Life

Sunday 21 October 2018

What's inside the baby boxes which Katherine Zappone hopes will increase Ireland’s birth rate?

Geraldine Gittens

Geraldine Gittens

Children’s Minister Katherine Zappone is examining proposals to introduce 'baby boxes' for parents of every newborn baby in Ireland, as part of a strategy to increase Ireland’s birth rate.

The baby boxes, which are a famous tradition Finland, contain a starter kit for babies and can double up as a crib for the first few months of a baby’s life.

New parents attending Wexford General Hospital, South Tipperary General Hospital and University Maternity Hospital Limerick (UMHL) already received the baby boxes as part of pilot schemes.

So what’s in a baby box?

They can contain babygrows, bathing products, nappies and bedding.

But baby boxes also serve as an educational tool because in order to receive a baby box, parents have to first watch a series of online videos and answer some multiple choice questions based on these videos.

Karen Smyth (38) received a baby box on the birth of her now-19-month-old girl Cleo in Limerick. Karen, a tattooist, had a special connection to the baby box from the beginning, since she designed the butterfly theme for the boxes from UMHL.

“The whole meaning behind the butterfly is rebirth and we just thought it was the perfect symbol for the baby box. Sometimes it represents beauty itself and for us, it was about metamorphosis, change and new life, and the chance to have happiness. They’re (babies) just butterflies, for us we were becoming parents.”

“We thought we were losing Cleo [when Karen’s waters broke at 14 weeks] and then she was this gorgeous caterpillar and she changed into a butterfly.”

“I’m just really humbled to be even considered to be part of the baby box project.”

“The box had baby wipes, little vests, clothes, nappies, creams for yourself and the baby. It doubles up as a cot. In the Nordic countries, every parent receives the baby box and cot deaths have plummeted.”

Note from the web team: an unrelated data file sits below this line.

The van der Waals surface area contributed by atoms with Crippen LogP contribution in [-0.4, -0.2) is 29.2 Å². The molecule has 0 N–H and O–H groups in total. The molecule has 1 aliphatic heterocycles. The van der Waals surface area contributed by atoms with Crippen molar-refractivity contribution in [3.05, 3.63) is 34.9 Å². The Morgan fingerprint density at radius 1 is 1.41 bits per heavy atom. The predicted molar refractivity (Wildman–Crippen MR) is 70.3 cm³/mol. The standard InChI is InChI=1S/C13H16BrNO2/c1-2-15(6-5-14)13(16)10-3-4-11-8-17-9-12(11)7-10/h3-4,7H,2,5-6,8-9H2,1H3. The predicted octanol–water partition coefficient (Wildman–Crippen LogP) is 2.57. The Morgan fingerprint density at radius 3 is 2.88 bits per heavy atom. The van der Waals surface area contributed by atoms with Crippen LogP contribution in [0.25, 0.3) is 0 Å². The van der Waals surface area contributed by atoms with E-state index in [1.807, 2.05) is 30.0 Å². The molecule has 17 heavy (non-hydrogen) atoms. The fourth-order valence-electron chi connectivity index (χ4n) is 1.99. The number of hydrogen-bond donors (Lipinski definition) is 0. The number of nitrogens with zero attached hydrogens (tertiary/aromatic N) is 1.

“I did the questionnaire and then I received the box the day she was born. It’s quite a blur, it was the most amazing day of my life.”

Cleo slept in the baby box for her first five months, and since then Karen has kept the box for safe keeping.

“It’s fantastic that everyone is going to have this baby box for life. For Cleo’s christening, everyone wrote letters for her and she’ll open them when she’s 21. Every year I’ll put in a painting or scarf or heirloom, and then when she’s 21 she’ll have 21 gifts to open, and then she’ll have 21 letters that people wrote to her when she was 21. It’s a keepsake box now.”

Consultant Obstetrician/Gynaecologist Dr Naro Imcha said the baby box scheme is still running in University Maternity Hospital Limerick.

“Initially, I was working in Queen Charlotte in the UK and they had introduced the baby box there... It was mainly about the education for the mum; we wanted to give the same education to the mum about antenatal care and postnatal care and care of the baby.”

“TThe mothers book into us at about 12 weeks in their pregnancy and there’s a baby box university card. They log into the baby box university, there’s a video from the public health nurse, GP, midwife, about breastfeeding. We have the lectures up on the website, they look at this, and then answer questions after they do the course, and they get a certificate. They bring the certificate to us and then we give them the baby box.”

The baby boxes are given free to UMHL by the baby box university.

“There is no advertising material in there, that was one of the priorities we had. We are a baby-friendly breastfeeding hospital. A box comes with a mattress, sheet, one nappy, and a baby grow and one leaflet for sleep safe, wipes, two breast pads.”

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